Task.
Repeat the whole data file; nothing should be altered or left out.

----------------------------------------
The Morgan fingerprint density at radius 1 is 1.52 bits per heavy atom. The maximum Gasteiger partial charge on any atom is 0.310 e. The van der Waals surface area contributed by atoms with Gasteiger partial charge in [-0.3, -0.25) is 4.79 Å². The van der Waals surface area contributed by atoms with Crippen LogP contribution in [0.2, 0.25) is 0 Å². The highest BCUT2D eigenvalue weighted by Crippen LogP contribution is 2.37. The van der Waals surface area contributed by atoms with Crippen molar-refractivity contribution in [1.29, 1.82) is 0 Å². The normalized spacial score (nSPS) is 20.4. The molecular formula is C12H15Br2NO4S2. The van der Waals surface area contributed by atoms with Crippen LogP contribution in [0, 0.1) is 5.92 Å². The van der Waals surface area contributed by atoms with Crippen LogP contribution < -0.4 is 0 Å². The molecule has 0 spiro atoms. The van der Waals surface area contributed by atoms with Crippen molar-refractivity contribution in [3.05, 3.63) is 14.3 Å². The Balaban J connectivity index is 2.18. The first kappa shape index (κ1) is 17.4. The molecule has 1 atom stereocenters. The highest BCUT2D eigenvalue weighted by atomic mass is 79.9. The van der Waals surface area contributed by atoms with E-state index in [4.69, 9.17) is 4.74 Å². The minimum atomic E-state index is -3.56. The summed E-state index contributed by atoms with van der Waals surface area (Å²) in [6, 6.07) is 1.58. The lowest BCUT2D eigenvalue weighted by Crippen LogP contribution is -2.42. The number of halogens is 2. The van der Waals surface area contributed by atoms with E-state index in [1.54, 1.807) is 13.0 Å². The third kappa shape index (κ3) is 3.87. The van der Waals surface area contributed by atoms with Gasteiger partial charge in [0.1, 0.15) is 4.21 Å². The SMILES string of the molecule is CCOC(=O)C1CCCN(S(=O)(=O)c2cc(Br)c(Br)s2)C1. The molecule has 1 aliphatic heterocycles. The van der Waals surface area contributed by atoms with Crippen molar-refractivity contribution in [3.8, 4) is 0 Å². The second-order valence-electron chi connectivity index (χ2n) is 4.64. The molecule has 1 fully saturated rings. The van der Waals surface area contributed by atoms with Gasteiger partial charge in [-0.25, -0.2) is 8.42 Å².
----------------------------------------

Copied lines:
The Morgan fingerprint density at radius 1 is 1.52 bits per heavy atom. The maximum Gasteiger partial charge on any atom is 0.310 e. The van der Waals surface area contributed by atoms with Gasteiger partial charge in [-0.3, -0.25) is 4.79 Å². The van der Waals surface area contributed by atoms with Crippen LogP contribution in [0.2, 0.25) is 0 Å². The highest BCUT2D eigenvalue weighted by Crippen LogP contribution is 2.37. The van der Waals surface area contributed by atoms with Crippen molar-refractivity contribution in [1.29, 1.82) is 0 Å². The normalized spacial score (nSPS) is 20.4. The molecular formula is C12H15Br2NO4S2. The van der Waals surface area contributed by atoms with Crippen LogP contribution in [0, 0.1) is 5.92 Å². The van der Waals surface area contributed by atoms with Crippen LogP contribution < -0.4 is 0 Å². The molecule has 0 spiro atoms. The van der Waals surface area contributed by atoms with Crippen molar-refractivity contribution in [3.05, 3.63) is 14.3 Å². The Balaban J connectivity index is 2.18. The first kappa shape index (κ1) is 17.4. The molecule has 1 atom stereocenters. The highest BCUT2D eigenvalue weighted by atomic mass is 79.9. The van der Waals surface area contributed by atoms with E-state index in [4.69, 9.17) is 4.74 Å². The minimum atomic E-state index is -3.56. The summed E-state index contributed by atoms with van der Waals surface area (Å²) in [6, 6.07) is 1.58. The lowest BCUT2D eigenvalue weighted by Crippen LogP contribution is -2.42. The number of halogens is 2. The van der Waals surface area contributed by atoms with E-state index in [1.54, 1.807) is 13.0 Å². The third kappa shape index (κ3) is 3.87. The van der Waals surface area contributed by atoms with Gasteiger partial charge in [0.1, 0.15) is 4.21 Å². The SMILES string of the molecule is CCOC(=O)C1CCCN(S(=O)(=O)c2cc(Br)c(Br)s2)C1. The molecule has 1 aliphatic heterocycles. The van der Waals surface area contributed by atoms with Crippen molar-refractivity contribution in [3.8, 4) is 0 Å². The second-order valence-electron chi connectivity index (χ2n) is 4.64. The molecule has 1 fully saturated rings. The van der Waals surface area contributed by atoms with Gasteiger partial charge in [-0.25, -0.2) is 8.42 Å².